To ensure success in the gaming market, operators must make the transition into the 21st century, and the Ontario Lottery and Gaming Corporation is doing just that. At 10:45am Monday March 12, 2012, a joint press conference took place between OLG chairman Paul Godfrey and Ontario Finance Minister Dwight Duncan to discuss the future of gambling in Ontario.
OLG has been under review for the past year. Execs want to modernize the OLG’s business plan and begin future expansion into the gambling market, particularly in regards to easier accessibility and online gambling. At the conference, Godfrey repeatedly stressed that with the review they had done over the past year they had come to the conclusion that staying the course and ‘doing nothing’ is not an option anymore. The world has changed over the last two decades he said, and to be competitive their business structure would have to change as well.
This process has been underway since August 2010 when OLG first announced its intentions to expand into the world of internet gaming. Essentially, what they have decided to do is play ‘catch up’ with the rest of the country as British Columbia, Quebec, and the Atlantic Provinces have all had their own gaming commissions establish legitimate online gambling sites - the revenue from which is then used to help pay for services provided by their respective provincial governments. When questions were asked at the press conference about what the venture into online gaming would mean, the board responded by saying that the relevant policies needed to do this would be implemented by the end of this year so the site could be fully operational sometime in 2013.
They mentioned that online gambling in Ontario is already worth $500 million but because no regulation from the government has happened yet, all the money goes to offshore providers and investors. What they’re looking to do then is bring that chunk of change home and reap some of the profits from it; by 2017, Godfrey said that an additional $1.3 billion can be accumulated to help pay for health and education in Ontario.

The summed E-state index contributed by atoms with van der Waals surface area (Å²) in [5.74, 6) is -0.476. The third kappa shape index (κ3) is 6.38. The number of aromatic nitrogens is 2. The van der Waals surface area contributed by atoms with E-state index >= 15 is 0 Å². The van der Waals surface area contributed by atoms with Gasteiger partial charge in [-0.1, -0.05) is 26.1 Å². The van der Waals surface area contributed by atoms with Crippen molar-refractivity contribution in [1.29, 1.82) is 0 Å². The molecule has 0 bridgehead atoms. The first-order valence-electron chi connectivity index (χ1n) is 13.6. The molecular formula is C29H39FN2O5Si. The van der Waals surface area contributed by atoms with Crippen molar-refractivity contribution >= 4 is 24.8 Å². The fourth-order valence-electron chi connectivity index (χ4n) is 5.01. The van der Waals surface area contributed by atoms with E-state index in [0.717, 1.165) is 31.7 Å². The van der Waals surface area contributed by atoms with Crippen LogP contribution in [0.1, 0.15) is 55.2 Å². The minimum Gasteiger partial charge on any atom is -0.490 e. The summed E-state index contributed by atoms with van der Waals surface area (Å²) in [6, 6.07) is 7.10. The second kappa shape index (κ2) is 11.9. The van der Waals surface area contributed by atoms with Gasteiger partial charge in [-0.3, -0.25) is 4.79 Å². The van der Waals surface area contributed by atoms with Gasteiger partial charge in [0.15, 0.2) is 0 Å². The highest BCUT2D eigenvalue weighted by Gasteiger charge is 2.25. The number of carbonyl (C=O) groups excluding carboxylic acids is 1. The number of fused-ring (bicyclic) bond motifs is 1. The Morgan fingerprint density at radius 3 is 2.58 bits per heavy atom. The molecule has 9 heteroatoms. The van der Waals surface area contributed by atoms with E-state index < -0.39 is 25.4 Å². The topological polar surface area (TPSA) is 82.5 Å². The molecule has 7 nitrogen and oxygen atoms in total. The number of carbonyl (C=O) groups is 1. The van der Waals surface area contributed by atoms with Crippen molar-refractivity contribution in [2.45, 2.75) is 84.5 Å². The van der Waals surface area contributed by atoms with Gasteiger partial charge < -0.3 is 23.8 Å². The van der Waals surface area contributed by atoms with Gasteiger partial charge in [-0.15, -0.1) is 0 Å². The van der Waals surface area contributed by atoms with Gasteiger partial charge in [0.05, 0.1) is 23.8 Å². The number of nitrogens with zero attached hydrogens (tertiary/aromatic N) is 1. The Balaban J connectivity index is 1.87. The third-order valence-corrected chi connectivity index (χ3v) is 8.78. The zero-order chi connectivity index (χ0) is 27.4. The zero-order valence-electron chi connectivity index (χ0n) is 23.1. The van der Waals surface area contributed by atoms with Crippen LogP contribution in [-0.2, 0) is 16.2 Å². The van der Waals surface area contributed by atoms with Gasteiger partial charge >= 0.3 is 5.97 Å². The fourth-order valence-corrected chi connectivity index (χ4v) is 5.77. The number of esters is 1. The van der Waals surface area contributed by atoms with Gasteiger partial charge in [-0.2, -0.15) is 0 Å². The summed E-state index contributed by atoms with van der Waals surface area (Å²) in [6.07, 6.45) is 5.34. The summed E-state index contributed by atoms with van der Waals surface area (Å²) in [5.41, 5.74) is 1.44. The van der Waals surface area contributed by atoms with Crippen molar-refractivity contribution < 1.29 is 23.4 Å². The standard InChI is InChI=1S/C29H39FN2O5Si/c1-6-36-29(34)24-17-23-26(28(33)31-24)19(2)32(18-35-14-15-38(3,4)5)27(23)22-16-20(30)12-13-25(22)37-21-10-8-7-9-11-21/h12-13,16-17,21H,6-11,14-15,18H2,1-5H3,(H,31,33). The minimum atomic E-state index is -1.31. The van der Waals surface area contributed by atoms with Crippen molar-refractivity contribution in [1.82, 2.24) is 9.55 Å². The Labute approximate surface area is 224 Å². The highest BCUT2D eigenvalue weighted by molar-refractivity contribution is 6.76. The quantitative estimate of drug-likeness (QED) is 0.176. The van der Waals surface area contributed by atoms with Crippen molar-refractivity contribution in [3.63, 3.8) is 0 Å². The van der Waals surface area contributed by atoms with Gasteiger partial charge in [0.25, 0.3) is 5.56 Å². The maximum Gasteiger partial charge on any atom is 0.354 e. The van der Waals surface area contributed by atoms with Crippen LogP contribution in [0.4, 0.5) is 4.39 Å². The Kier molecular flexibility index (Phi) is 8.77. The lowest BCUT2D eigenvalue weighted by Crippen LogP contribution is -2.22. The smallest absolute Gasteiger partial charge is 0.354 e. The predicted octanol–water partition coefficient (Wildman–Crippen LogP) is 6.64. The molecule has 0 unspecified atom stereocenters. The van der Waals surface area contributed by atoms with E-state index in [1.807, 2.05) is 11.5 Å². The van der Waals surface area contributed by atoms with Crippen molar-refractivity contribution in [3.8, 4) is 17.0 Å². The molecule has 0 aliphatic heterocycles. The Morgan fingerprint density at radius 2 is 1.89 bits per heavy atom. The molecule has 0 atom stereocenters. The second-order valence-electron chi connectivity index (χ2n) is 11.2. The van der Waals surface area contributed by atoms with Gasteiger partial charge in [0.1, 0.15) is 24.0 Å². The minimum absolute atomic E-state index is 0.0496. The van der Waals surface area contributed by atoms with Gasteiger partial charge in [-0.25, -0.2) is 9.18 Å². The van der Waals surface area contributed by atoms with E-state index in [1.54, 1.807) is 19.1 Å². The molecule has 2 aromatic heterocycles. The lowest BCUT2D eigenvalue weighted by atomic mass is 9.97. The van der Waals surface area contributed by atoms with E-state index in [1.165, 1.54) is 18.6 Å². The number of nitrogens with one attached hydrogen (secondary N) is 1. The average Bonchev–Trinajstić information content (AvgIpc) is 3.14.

Duncan also highlighted that online gaming prohibition simply does not work; it’s been tried before and that’s where criminal activity in gambling comes into play. By regulating more of OLG’s expansion plans Ontario will be providing service to a market that exists despite the concerns surrounding it, and ensuring more money is coming back to the province. Gambling is a big part of the world today and ignoring it is simply not good business.
They also discussed how their current operations would have to be tuned up to accommodate the new strategy. As a means of creating easier accessibility, they would like to ‘move to where the people are’. As such, having slots setup at racetracks far outside the greater populated areas is not good enough anymore. Now, they are looking to setup slot machines in big box retail locations and expand lottery ticket terminals to have more than just one location in each grocery store. The theory is if there are more booths, the OLG will have a greater reach to customers who may not see just one booth in the store.
There’s also an argument to be made that expanding operations into big box stores can generate more interest in online gambling. It’s almost an advertisement in itself with the repeated messaging of how much gambling is a part of the world nowadays made through increased lottery sales and slots. Seeing more acceptance of gambling within the community can stimulate a gambler’s interest into looking to play online as well.
They also acknowledged that some of their casino locations including ones by the U.S. border may need to be closed due to their lack of foot traffic; instead, they are now looking to establish a new casino within the GTA and another somewhere else within Ontario - but the specific locations are yet to be determined. Nevertheless, talk of a casino somewhere within the GTA has been underway for years as the potential boost to the economy from easy accessibility plus money from the tourist industry could help pay off a large chunk of Toronto and Ontario’s deficit.
To sum up, change is clearly underway. OLG has been pushing for an expansion of their operations for years as they have realized the potential size of the gambling market in Ontario alone. These changes are the beginning of a greater acceptance of gambling in Ontario. By continuing to push for expansion into bigger cities and the online world, OLG will see its markets grow and Ontario will have more money in its collective bank account.